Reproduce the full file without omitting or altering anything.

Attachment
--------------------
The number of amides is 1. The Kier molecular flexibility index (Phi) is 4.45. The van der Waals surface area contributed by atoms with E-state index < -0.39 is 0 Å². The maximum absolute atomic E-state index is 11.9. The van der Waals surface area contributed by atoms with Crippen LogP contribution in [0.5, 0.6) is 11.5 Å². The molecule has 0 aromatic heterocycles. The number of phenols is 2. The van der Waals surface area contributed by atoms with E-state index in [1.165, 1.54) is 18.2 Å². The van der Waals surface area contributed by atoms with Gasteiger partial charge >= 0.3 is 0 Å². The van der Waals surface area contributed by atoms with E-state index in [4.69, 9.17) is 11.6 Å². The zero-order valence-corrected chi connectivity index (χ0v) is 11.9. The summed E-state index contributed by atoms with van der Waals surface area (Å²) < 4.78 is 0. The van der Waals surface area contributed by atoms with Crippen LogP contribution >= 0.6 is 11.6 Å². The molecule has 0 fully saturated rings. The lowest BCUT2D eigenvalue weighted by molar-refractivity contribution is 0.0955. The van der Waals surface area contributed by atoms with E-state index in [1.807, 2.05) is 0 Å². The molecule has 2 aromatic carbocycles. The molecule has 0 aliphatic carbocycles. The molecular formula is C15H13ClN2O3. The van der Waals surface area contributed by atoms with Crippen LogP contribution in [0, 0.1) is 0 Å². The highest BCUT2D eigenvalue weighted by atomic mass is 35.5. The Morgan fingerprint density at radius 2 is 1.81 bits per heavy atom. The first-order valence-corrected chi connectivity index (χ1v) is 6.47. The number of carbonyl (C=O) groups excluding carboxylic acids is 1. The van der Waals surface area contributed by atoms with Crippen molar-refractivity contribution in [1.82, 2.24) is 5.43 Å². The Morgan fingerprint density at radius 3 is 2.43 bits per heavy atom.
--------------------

The number of amides is 1. The Kier molecular flexibility index (Phi) is 4.45. The van der Waals surface area contributed by atoms with E-state index < -0.39 is 0 Å². The maximum absolute atomic E-state index is 11.9. The van der Waals surface area contributed by atoms with Crippen LogP contribution in [0.5, 0.6) is 11.5 Å². The molecule has 0 aromatic heterocycles. The number of phenols is 2. The van der Waals surface area contributed by atoms with E-state index in [1.165, 1.54) is 18.2 Å². The van der Waals surface area contributed by atoms with Gasteiger partial charge >= 0.3 is 0 Å². The van der Waals surface area contributed by atoms with E-state index in [4.69, 9.17) is 11.6 Å². The zero-order valence-corrected chi connectivity index (χ0v) is 11.9. The summed E-state index contributed by atoms with van der Waals surface area (Å²) < 4.78 is 0. The van der Waals surface area contributed by atoms with Crippen LogP contribution >= 0.6 is 11.6 Å². The molecule has 0 fully saturated rings. The lowest BCUT2D eigenvalue weighted by molar-refractivity contribution is 0.0955. The van der Waals surface area contributed by atoms with E-state index in [1.807, 2.05) is 0 Å². The molecule has 2 aromatic carbocycles. The molecule has 0 aliphatic carbocycles. The molecular formula is C15H13ClN2O3. The van der Waals surface area contributed by atoms with Crippen LogP contribution in [0, 0.1) is 0 Å². The highest BCUT2D eigenvalue weighted by atomic mass is 35.5. The Morgan fingerprint density at radius 2 is 1.81 bits per heavy atom. The first-order valence-corrected chi connectivity index (χ1v) is 6.47. The number of carbonyl (C=O) groups excluding carboxylic acids is 1. The van der Waals surface area contributed by atoms with Crippen molar-refractivity contribution in [1.82, 2.24) is 5.43 Å². The Morgan fingerprint density at radius 3 is 2.43 bits per heavy atom.